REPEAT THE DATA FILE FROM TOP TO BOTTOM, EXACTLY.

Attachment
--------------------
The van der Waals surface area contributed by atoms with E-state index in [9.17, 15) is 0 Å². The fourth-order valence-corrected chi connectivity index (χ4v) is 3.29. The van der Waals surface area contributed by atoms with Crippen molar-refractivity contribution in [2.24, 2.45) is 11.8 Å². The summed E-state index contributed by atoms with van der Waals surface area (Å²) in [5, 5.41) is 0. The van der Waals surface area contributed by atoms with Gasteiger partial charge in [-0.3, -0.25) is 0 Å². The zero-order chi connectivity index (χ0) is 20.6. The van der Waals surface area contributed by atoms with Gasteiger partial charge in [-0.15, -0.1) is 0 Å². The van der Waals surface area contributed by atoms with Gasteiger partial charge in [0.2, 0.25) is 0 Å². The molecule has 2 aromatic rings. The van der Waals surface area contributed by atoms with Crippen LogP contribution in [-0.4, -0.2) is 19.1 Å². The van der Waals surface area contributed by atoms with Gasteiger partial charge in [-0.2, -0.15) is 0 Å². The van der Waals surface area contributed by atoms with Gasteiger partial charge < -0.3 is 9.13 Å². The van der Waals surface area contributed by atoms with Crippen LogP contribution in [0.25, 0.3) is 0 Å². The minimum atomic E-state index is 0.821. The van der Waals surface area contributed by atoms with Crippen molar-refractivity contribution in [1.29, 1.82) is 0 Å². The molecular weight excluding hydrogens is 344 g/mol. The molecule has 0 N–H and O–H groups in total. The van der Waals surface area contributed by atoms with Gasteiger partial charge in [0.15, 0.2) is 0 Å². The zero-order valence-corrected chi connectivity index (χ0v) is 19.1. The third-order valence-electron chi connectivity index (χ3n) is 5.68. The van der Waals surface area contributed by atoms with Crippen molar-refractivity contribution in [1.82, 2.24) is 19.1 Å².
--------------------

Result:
The van der Waals surface area contributed by atoms with E-state index in [9.17, 15) is 0 Å². The fourth-order valence-corrected chi connectivity index (χ4v) is 3.29. The van der Waals surface area contributed by atoms with Crippen molar-refractivity contribution in [2.24, 2.45) is 11.8 Å². The summed E-state index contributed by atoms with van der Waals surface area (Å²) in [5, 5.41) is 0. The van der Waals surface area contributed by atoms with Gasteiger partial charge in [-0.3, -0.25) is 0 Å². The zero-order chi connectivity index (χ0) is 20.6. The van der Waals surface area contributed by atoms with Gasteiger partial charge in [-0.15, -0.1) is 0 Å². The van der Waals surface area contributed by atoms with Gasteiger partial charge in [0.2, 0.25) is 0 Å². The molecule has 2 aromatic rings. The van der Waals surface area contributed by atoms with Crippen LogP contribution in [-0.4, -0.2) is 19.1 Å². The van der Waals surface area contributed by atoms with Gasteiger partial charge in [-0.2, -0.15) is 0 Å². The van der Waals surface area contributed by atoms with Gasteiger partial charge < -0.3 is 9.13 Å². The van der Waals surface area contributed by atoms with Crippen LogP contribution in [0.25, 0.3) is 0 Å². The minimum atomic E-state index is 0.821. The van der Waals surface area contributed by atoms with Crippen molar-refractivity contribution in [1.29, 1.82) is 0 Å². The molecular weight excluding hydrogens is 344 g/mol. The molecule has 0 N–H and O–H groups in total. The van der Waals surface area contributed by atoms with Gasteiger partial charge in [0.15, 0.2) is 0 Å². The zero-order valence-corrected chi connectivity index (χ0v) is 19.1. The third-order valence-electron chi connectivity index (χ3n) is 5.68. The van der Waals surface area contributed by atoms with Crippen molar-refractivity contribution in [1.82, 2.24) is 19.1 Å².